Travis Beck is NYBG’s Landscape and Gardens Project Manager and the author of the new book Principles of Ecological Landscape Design. Travis’ book has been getting rave reviews from landscape design blogs and magazines all over the U.S. Learn more about his inspiration in writing this useful and timely new work in this great interview with The Metropolitan Field Guide. ~AR
Woodlawn is also home to some highly significant landscape designs, including two by Beatrix Jones Farrand, the same woman who designed the Garden’s Peggy Rockefeller Rose Garden. Far from being creepy or depressing, Woodlawn is an incredible place to visit on a beautiful day. ~AR
Woodlawn Cemetery is distinguished by monuments and memorials that are recognized as some of the “finest examples of funerary art in the country”.
Some of the memorials are very, very grand. The following three are far from the largest or the grandest.
Some are very simple.
Lovely writeup on a major restoration effort at Prospect Park in Brooklyn. Have you ever heard more mellifluous names than Music Island and Lower Concert Grove? Congratulations to our friends in the borough of Kings! ~AR
Prospect Park: The Restoration of Music Island http://bit.ly/TzlaV3
I can barely comprehend how amazing the Instituto Inhotim must be. In the “middle of the Brazilian nowhere,” the brainchild of the mining magnate Bernardo Paz, Inhotim is a botanical garden, experimental art space, and open-air museum spanning over 1 million square meters in southeast Brazil (it was also recently profiled by the New York Times). A bit closer to home, each day we’re getting closer and closer to the official opening of Manolo Valdés Monumental Sculpture, our own exploration of art and landscape. Has anyone been to Inhotim? I would love to hear what you thought! ~AR
Landscape design has gone to the dogs … literally! I love this piece by landscape designer Lisa DuRussel about designing urban spaces with pooches in mind. Sure, most dog runs don’t have a lot of plants in them, but landscape design is often about way more than where to put that azalea so it doesn’t clash with the hydrangeas. It’s an interesting and brief read, so click through! (oh, and ps - the pictures are pretty cute, too). Oh, and if you’re interested in becoming a landscape designer, the Garden offers tons of classes, for amateurs, professionals, and everyone in between. ~AR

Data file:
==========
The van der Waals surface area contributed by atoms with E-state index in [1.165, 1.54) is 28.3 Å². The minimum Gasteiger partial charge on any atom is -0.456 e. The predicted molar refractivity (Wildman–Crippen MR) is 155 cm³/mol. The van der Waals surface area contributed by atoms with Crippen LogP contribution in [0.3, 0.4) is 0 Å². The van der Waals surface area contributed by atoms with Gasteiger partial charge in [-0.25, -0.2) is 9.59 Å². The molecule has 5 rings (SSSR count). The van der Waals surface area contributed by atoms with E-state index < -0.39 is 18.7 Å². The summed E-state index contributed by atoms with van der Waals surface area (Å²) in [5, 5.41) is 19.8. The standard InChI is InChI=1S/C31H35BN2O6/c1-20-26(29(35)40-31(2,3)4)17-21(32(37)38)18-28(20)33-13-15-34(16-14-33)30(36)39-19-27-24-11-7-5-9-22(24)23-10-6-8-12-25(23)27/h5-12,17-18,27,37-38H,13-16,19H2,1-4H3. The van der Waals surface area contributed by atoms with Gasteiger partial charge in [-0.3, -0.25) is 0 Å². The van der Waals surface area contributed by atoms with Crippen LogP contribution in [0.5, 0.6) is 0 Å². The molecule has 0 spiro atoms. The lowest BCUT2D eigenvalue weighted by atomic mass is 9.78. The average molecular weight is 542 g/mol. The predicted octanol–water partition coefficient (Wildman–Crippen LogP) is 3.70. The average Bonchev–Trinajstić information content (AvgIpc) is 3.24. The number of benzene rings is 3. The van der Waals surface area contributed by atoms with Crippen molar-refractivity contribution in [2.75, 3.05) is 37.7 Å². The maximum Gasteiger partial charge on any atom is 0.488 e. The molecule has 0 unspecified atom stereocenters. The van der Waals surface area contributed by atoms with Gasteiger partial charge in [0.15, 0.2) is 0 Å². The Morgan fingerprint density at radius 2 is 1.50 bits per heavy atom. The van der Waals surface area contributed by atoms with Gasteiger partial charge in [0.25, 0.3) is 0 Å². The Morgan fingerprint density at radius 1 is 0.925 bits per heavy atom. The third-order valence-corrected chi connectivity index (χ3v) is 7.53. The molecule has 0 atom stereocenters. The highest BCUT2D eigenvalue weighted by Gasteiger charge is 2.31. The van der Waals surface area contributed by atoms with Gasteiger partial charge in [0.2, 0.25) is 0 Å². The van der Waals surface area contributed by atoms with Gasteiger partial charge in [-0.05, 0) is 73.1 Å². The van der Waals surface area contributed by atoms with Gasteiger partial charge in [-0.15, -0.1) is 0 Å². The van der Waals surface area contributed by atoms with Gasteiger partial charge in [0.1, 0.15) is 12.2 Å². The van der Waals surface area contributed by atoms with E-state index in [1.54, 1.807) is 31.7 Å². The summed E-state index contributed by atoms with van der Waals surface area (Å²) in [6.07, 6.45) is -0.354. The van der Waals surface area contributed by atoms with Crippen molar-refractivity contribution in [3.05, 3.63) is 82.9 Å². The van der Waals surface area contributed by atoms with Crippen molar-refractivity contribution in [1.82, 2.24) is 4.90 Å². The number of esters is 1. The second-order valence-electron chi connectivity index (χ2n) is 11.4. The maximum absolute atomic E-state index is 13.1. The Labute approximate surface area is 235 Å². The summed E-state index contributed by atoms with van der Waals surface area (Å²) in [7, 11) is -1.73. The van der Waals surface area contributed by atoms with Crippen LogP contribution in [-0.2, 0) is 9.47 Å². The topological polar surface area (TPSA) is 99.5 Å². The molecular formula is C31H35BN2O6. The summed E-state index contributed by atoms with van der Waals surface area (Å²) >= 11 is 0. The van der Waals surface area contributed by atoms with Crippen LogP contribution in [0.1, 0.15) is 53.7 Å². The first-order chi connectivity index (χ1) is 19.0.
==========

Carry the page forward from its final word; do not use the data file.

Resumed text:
The New York City Garden Photographs of Frances Benjamin Johnston
Taken by Frances Benjamin Johnston in the late 19th- and early 20th-centuries to accompany magazine articles, these beautiful images serve as a portal to gardening and landscaping trends of the past. The images of the gardens of New York City are especially wonderful. Take an hour this morning while you sip your coffee or tea to leisurely scroll through this wonderful new resource. ~AR
Looking at this beautiful slideshow from Garden Design Magazine of outdoor plants that you should try bringing indoors for the winter made us realize that foliage plants are, to many, the final frontier when falling deeply in love with gardening. It’s easy to get hooked on vegetables, and flowers are utterly charming. But plants that are grown simply for the foliage—that’s a bit of a harder sell. Do you love foliage plants? If so, what are your favorites?